The Bega Valley Shire Residents and Ratepayers Association believes that public warnings issued by Bega Valley Shire Council last week against the illegal clearing of land are unlikely to be taken seriously, given council’s less than credible handling of such incidents in the past.
The BVSRRA has repeatedly attempted to have council release details of a Code of Conduct complaint relating to the alleged involvement of an elected councillor in the clearing of Crown Land at the end of the Government Road subdivision, towards the mouth of Lake Curalo, in early 2015.
That complaint allegedly involved the unauthorised use of council equipment.
Council has resisted all effort to have details of this matter made public.
The BVSRRA believes that council’s behaviour in this matter will be seen by many as the application of a hypocritical double standard, further undermining its credibility within the community and providing yet another stark example of the need for major reform in the application and management of the local government Code of Conduct complaints system.
John Richardson, Bega Valley Shire Residents and Ratepayers Association
I am writing this in response to the letter published on September 13 from Dorte Planert of Tathra.
The claims of fluoridated water increasing the risk of osteosarcoma “five-fold” compared to non-fluoridated areas was misquoted as belonging to Bassin, Wypij, Davis, and Mittleman (2006) who make no such claim in the paper.
A study by Hoover, Devesa, Cantor and Fraumeni. J. F. (1991) found an unexplained difference in osteosarcoma rates in males under 20-years from fluoridated versus non-fluoridated areas, however after time-trend analysis was conducted, there was no significant difference between those who had been exposed for a portion of their lives compared to those who had been exposed their whole lives.
The Bassin et al. (2006) study quoted, describe correlational relationships between fluoride and osteosarcoma in a subset of males, but the authors themselves make no claim of a causal link.
The study suffered from multiple confounding factors.
These included inaccurate estimations of fluoride consumed, lack of biological markers to demonstrate increase fluoride in the bones and the inability to account for other carcinogens that the participants may have been exposed to.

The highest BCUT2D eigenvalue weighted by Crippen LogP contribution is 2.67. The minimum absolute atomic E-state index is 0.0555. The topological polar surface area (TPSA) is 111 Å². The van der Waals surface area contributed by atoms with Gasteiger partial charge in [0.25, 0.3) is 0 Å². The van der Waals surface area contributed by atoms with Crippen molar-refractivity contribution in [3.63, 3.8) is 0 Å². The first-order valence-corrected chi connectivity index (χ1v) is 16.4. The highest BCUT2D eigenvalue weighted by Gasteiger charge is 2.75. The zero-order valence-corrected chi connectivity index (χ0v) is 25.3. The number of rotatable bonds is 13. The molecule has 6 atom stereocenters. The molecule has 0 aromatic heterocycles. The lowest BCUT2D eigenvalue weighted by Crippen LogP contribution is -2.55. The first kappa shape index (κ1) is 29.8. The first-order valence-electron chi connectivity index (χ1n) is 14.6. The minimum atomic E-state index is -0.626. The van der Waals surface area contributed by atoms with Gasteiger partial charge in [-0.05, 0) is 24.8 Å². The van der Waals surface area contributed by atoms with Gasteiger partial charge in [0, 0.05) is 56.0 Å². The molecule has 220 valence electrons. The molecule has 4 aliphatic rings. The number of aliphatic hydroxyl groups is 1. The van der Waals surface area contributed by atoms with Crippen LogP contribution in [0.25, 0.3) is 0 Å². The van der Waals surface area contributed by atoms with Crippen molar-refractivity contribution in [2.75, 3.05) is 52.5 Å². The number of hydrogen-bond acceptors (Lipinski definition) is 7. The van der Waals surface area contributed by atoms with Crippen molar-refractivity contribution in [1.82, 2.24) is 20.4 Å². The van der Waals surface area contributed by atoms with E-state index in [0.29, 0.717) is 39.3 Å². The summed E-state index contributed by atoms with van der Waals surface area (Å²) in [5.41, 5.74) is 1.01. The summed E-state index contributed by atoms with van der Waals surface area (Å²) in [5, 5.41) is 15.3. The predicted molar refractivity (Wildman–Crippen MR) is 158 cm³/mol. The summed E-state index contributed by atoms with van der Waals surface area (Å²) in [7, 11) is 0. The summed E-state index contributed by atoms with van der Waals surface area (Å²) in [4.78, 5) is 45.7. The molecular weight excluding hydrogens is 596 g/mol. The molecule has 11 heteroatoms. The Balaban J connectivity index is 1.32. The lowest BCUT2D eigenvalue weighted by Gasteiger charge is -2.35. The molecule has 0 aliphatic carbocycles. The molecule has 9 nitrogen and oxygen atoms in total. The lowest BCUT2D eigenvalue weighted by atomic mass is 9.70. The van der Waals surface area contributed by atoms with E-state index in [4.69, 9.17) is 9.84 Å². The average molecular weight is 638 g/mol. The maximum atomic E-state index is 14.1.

No systematic review of the available literature has supported the notion of fluoride in drinking water increasing the risk of osteosarcoma (International Agency for Research on Cancer, 1982; Mcdonagh and et al., 2000; Medical Research Council Working Group, 2002; San Francisco Department of Public Health, 2005).
Moreover, the literature has repeatedly demonstrated no consistent links between fluoridated drinking water and incidence of cancer in general (Fawell and al., 2006).
More importantly, the spreading of misinformation regarding fluoride in the drinking water is in blatant disregard for the evidence, and supports the perpetuation of ignorant, fear-driven opposition to one of the most important public health initiatives in this country.
In Australia, dental health has improved since fluoridations introduction in the 1950s and those born after 1970 have 50 per cent less tooth decay than their parents (Australian Institute of Health and Welfare).
It is easy to sympathise with the fears of the uninformed, it is not so easy to sympathise with the misrepresentation of information.
Australia’s water has a fluoridation range of between 0.6 to 1.1 mg/L (National Health and Medical Research Council, 2007), far below the level to cause any significant damage to teeth or bones.